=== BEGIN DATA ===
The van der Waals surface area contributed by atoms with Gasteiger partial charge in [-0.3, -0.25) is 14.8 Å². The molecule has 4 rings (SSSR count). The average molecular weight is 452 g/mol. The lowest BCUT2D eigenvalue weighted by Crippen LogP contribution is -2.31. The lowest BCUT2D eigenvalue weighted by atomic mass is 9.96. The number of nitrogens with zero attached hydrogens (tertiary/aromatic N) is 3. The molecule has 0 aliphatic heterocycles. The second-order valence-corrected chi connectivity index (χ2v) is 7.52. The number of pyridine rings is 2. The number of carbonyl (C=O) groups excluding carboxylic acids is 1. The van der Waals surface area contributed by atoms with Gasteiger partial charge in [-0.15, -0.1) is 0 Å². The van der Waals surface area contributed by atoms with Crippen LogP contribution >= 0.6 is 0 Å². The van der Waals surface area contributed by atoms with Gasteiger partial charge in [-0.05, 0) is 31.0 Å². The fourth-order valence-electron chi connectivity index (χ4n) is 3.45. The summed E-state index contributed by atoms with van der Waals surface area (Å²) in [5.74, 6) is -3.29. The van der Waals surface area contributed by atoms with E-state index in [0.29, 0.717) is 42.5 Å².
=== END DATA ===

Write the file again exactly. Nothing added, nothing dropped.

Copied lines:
The van der Waals surface area contributed by atoms with Gasteiger partial charge in [-0.3, -0.25) is 14.8 Å². The molecule has 4 rings (SSSR count). The average molecular weight is 452 g/mol. The lowest BCUT2D eigenvalue weighted by Crippen LogP contribution is -2.31. The lowest BCUT2D eigenvalue weighted by atomic mass is 9.96. The number of nitrogens with zero attached hydrogens (tertiary/aromatic N) is 3. The molecule has 0 aliphatic heterocycles. The second-order valence-corrected chi connectivity index (χ2v) is 7.52. The number of pyridine rings is 2. The number of carbonyl (C=O) groups excluding carboxylic acids is 1. The van der Waals surface area contributed by atoms with Gasteiger partial charge in [-0.15, -0.1) is 0 Å². The van der Waals surface area contributed by atoms with Crippen LogP contribution >= 0.6 is 0 Å². The van der Waals surface area contributed by atoms with Gasteiger partial charge in [-0.05, 0) is 31.0 Å². The fourth-order valence-electron chi connectivity index (χ4n) is 3.45. The summed E-state index contributed by atoms with van der Waals surface area (Å²) in [5.74, 6) is -3.29. The van der Waals surface area contributed by atoms with E-state index in [0.29, 0.717) is 42.5 Å².